The caxirola has been unveiled as the "new vuvuzela" for the 2014 World Cup
The instrument has been designed by Brazilian musician Carlinhos Brown
President Dilma Rousseff has endorsed the caxirola as a fitting symbol of Brazil
Whistles will also be produced for the 2014 World Cup
Friends, Brazilians and soccer fans lend me your ears – the shimmy and shake of the caxirola is coming to a football match near you soon.
The pear-shaped plastic percussion piece is to be the musical instrument of choice for the 2014 World Cup after it was given the seal of approval by Brazil’s Ministry of Sport.
About time too some might argue after the raucous cacophony of the vuvuzela – the long, plastic horn trumpeted on the terraces during the 2010 soccer World Cup in South Africa.
“For many people, the vuvuzela is very noisy, but the truth is that no one forgets,” said the caxirola’s inventor Brazilian composer Carlinhos Brown, who was nominated for an Oscar in 2012.
“She foretold that we should continue the pace. As a musician, I could not stop and there arose caxirola, a little less noisy.”
If the buzzing vuvuzela, whose raspy monotones drew comparisons to a swarm of angry bees and divided opinion, provided the sound track to the World Cup three years ago, Brazil’s aural arouser is based on the caxixi, a woven Indian instrument filled with dried beans.
Designed to produce a gentler sound – similar to maracas or rainsticks – and dressed in the green and yellow colours of Brazil’s national flag, the caxirola has also been given a ringing endorsement by the country’s President Dilma Rousseff.
“This image of the green and yellow caxirola, it enchants because of the fact that we are talking about a ‘green’ plastic in a country that leads in sustainability in the world,” she said at the instrument’s recent launch.
“And at the same time it is an object that has the ability to do two things, to combine the image with sound and take us to our goals.”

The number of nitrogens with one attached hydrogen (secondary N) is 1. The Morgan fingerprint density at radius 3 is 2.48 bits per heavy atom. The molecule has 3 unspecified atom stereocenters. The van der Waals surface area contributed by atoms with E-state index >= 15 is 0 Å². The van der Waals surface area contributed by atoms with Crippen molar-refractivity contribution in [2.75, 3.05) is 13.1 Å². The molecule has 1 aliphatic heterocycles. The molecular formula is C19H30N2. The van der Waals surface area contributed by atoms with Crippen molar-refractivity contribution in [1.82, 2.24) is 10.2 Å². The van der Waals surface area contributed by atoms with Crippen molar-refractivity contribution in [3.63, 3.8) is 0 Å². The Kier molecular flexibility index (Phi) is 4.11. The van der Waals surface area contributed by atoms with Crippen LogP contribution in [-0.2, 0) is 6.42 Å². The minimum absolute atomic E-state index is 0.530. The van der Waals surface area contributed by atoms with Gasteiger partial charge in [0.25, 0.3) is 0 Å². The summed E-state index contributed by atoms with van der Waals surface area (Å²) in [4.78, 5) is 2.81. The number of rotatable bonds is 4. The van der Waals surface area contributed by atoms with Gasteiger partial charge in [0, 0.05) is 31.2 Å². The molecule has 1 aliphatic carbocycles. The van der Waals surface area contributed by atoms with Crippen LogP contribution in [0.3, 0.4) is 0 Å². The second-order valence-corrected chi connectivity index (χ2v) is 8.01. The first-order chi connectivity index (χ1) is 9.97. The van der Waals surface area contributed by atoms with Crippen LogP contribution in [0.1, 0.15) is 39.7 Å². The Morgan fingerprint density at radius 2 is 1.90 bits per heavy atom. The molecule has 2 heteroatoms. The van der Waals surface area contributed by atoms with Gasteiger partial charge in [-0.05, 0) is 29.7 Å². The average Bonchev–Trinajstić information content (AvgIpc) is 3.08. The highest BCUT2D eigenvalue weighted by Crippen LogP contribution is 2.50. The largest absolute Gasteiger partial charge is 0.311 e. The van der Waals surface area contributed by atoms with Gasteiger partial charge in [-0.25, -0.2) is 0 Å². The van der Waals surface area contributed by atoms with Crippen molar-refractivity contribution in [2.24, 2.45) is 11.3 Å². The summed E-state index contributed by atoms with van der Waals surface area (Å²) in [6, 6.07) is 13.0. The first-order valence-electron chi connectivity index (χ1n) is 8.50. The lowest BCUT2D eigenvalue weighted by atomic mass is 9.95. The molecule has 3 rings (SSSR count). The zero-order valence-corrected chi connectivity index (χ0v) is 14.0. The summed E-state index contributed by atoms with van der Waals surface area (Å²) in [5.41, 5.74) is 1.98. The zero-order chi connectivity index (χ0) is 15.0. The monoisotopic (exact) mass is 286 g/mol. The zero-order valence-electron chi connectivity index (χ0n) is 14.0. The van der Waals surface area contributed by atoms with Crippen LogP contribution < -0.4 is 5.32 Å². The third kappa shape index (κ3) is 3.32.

Vuvuzelas were so popular during the 2010 World Cup that manufacturers such as Masincedane Sport were selling as many as 50,000 of them a month.
Brown wants his invention to have similar mass appeal when the World Cup arrives in Brazil for its fiesta of football.
“The caxirola as with the vuvuzela, is the ball of the fans,” explained Brown. “We want every South American to have a caxirola in their hands.”
However, Brazil might not want their musical invention to follow quite the same path as the vuvuzela.
Attempts to ban the plastic horn during the World Cup itself may have failed but it soon found itself on the not-wanted list at global sporting tournaments.
Europe’s governing soccer body UEFA banned them from all competitions, including the Champions League, the Europa League and Euro 2012 matches.
Arsenal and Tottenham Hotspur were among the first English Premier League clubs to silence the vuvuzela, banning it from their grounds because of concerns over irritation and safety.
Vuvuzelas got such a bad reputation that they were also barred from the Wimbledon tennis championship at the All England Club.
Traditional football rattles, though they were lessening in popularity, also disappeared from stadiums in the 1970s because of safety concerns.
If the caxirola follows the fate of the vuvuzela or rattle, Brazil has a Plan B involving the production of a plastic version of the indigenous pedhua whistle, which mimics bird calls.
So, whoever wins the 2014 World Cup can blow their own whistle – or do the caxirola shake.